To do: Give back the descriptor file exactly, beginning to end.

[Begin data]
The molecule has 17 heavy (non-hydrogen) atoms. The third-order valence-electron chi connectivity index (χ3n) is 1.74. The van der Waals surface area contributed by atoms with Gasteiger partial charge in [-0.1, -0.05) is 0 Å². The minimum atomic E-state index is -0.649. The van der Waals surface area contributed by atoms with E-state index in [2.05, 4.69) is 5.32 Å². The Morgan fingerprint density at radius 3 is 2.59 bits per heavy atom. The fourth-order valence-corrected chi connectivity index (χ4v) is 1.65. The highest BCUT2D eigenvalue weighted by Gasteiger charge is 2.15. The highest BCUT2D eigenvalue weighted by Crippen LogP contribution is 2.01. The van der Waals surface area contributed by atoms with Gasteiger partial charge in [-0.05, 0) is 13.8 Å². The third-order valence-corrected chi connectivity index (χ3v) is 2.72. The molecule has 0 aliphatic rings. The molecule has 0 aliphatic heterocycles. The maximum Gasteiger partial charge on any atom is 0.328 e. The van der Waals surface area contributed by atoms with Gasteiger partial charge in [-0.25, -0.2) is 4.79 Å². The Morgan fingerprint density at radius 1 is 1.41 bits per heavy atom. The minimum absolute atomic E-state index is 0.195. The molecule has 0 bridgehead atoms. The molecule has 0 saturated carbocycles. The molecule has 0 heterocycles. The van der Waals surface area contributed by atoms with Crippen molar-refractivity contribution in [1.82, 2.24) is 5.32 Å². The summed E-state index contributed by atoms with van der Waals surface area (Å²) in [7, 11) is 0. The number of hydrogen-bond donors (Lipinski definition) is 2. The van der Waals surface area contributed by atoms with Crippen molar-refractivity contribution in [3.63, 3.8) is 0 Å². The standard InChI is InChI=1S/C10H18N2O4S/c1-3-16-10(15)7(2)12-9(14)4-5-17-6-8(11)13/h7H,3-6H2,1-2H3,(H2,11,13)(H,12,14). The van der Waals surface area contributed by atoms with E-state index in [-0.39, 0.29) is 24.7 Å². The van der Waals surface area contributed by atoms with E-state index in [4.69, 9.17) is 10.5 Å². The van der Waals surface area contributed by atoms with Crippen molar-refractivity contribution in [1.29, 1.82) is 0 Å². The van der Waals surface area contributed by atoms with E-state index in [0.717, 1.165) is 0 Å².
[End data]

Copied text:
The molecule has 17 heavy (non-hydrogen) atoms. The third-order valence-electron chi connectivity index (χ3n) is 1.74. The van der Waals surface area contributed by atoms with Gasteiger partial charge in [-0.1, -0.05) is 0 Å². The minimum atomic E-state index is -0.649. The van der Waals surface area contributed by atoms with E-state index in [2.05, 4.69) is 5.32 Å². The Morgan fingerprint density at radius 3 is 2.59 bits per heavy atom. The fourth-order valence-corrected chi connectivity index (χ4v) is 1.65. The highest BCUT2D eigenvalue weighted by Gasteiger charge is 2.15. The highest BCUT2D eigenvalue weighted by Crippen LogP contribution is 2.01. The van der Waals surface area contributed by atoms with Gasteiger partial charge in [-0.05, 0) is 13.8 Å². The third-order valence-corrected chi connectivity index (χ3v) is 2.72. The molecule has 0 aliphatic rings. The molecule has 0 aliphatic heterocycles. The maximum Gasteiger partial charge on any atom is 0.328 e. The van der Waals surface area contributed by atoms with Gasteiger partial charge in [-0.25, -0.2) is 4.79 Å². The Morgan fingerprint density at radius 1 is 1.41 bits per heavy atom. The minimum absolute atomic E-state index is 0.195. The molecule has 0 bridgehead atoms. The molecule has 0 saturated carbocycles. The molecule has 0 heterocycles. The van der Waals surface area contributed by atoms with Crippen molar-refractivity contribution in [1.82, 2.24) is 5.32 Å². The summed E-state index contributed by atoms with van der Waals surface area (Å²) in [7, 11) is 0. The number of hydrogen-bond donors (Lipinski definition) is 2. The van der Waals surface area contributed by atoms with Crippen molar-refractivity contribution in [3.63, 3.8) is 0 Å². The standard InChI is InChI=1S/C10H18N2O4S/c1-3-16-10(15)7(2)12-9(14)4-5-17-6-8(11)13/h7H,3-6H2,1-2H3,(H2,11,13)(H,12,14). The van der Waals surface area contributed by atoms with E-state index in [-0.39, 0.29) is 24.7 Å². The van der Waals surface area contributed by atoms with E-state index in [4.69, 9.17) is 10.5 Å². The van der Waals surface area contributed by atoms with Crippen molar-refractivity contribution in [1.29, 1.82) is 0 Å². The van der Waals surface area contributed by atoms with E-state index in [0.717, 1.165) is 0 Å².